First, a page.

Transfinite arithmetic shares with topology the appeal of the unfamiliar and the smack of Paradox, and infinity has its own sensational connotations. For these reasons transfinite numbers are often called upon to establish an atmosphere of mathematical mysticism, but for many years few authors found it possible to do more with them. They appealed to the quirkiness of James Blish, who in "FYI" (in Star Science Fiction Stories 2, anth 1953, ed Frederik Pohl) seized on the fact that they do not and cannot count material objects and contemplated the Universe being reconstructed to accommodate them. Rudy Rucker is a mathematician with a firm grasp of the issues: his White Light, or What Is Cantor's Continuum Problem? (1980) reifies the appalling tiers of mathematical infinities as an impossible mountain which the protagonist is required to climb, passing such relatively familiar benchmarks as aleph-null (the infinity of the integers or counting numbers) and C (the infinity of real numbers, which can have up to aleph-null digits after the decimal point) but reaching a setback at epsilon-zero (the point, in effect, at which all previous mathematical schemas for generating higher infinities cease to work). Here Rucker throws the reader in at the deep end of infinite set theory and other mathematical complexities; the background is more clearly explained in his nonfiction Infinity and the Mind: The Science and Philosophy of the Infinite (1982) and, in passing, in Douglas Hofstadter's Gödel, Escher, Bach: An Eternal Golden Braid (1979).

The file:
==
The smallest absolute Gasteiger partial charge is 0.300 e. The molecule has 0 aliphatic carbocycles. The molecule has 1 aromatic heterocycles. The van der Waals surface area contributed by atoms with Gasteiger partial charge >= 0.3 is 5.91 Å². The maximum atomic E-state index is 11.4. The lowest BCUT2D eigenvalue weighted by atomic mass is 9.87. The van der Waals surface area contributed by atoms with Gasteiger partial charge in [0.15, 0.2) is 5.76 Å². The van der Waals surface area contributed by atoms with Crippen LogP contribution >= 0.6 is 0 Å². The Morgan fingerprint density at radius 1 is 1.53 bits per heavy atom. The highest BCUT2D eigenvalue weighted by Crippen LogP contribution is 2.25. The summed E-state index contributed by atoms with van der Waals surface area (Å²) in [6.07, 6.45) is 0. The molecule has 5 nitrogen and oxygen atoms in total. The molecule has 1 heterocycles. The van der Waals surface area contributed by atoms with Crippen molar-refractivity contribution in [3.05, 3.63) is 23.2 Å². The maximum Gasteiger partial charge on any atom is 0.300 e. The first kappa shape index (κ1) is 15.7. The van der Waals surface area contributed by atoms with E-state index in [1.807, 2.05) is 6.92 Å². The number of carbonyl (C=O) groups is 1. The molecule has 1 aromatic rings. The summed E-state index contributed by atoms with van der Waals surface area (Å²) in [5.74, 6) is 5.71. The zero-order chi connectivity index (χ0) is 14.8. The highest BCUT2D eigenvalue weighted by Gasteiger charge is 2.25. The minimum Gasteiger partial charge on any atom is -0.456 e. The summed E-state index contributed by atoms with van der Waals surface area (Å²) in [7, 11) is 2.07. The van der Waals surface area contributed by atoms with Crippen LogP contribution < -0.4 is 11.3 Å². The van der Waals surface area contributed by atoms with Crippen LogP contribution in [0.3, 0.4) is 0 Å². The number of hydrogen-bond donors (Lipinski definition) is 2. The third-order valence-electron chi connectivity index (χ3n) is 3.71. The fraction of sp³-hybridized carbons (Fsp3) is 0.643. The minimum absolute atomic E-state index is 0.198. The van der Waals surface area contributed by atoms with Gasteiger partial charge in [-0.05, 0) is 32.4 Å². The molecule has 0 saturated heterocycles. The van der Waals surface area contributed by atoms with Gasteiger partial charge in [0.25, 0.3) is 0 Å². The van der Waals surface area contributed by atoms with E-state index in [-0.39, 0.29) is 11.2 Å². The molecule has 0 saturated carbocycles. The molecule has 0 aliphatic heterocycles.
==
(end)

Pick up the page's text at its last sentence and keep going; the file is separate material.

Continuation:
The two other areas of mathematics which have provided material for sf stories are statistics and logic. The concepts of statistics and probability theory are easy to misunderstand, as has been demonstrated in many sf stories; also, being abstractions which can masquerade as concrete instances, they are easy to ridicule, and this can be seen in Russell Maloney's "Inflexible Logic" (February 1940 The New Yorker), which shows us monkeys producing famous works of literature by random manipulation of typewriters (a traditional Thought Experiment), William Tenn's "Null-P" (January 1951 Worlds Beyond), in which an exactly average man is discovered and hailed as the ideal, and Jack C Haldeman's "A Very Good Year" (December 1984 Analog) in which the absence of death for a whole year is statistically compensated for in the next. A rather more serious point about statistics was made by Robert M Coates in "The Law" (29 November 1974 The New Yorker), which describes the "Law of Averages" breaking down and so prompts consideration of why human beings in large numbers normally do behave in predictable ways. Robert A Heinlein's "The Year of the Jackpot" (March 1952 Galaxy) extrapolates the phenomenon of statistical "clumping" to a scenario in which numerous unrelated Disasters (predictable by study of cycles and trends) afflict Earth during the titular period. Perhaps the most famous if not the most plausible sf extrapolation of statistical theory is Isaac Asimov's predictive science of Psychohistory (which see) in the Foundation sequence. Tom Stoppard's Rosencrantz and Guildenstern Are Dead (first performed 1966; 1967 chap) opens with a disconcerting breakdown of probability as 89 successive coin-tosses come up heads.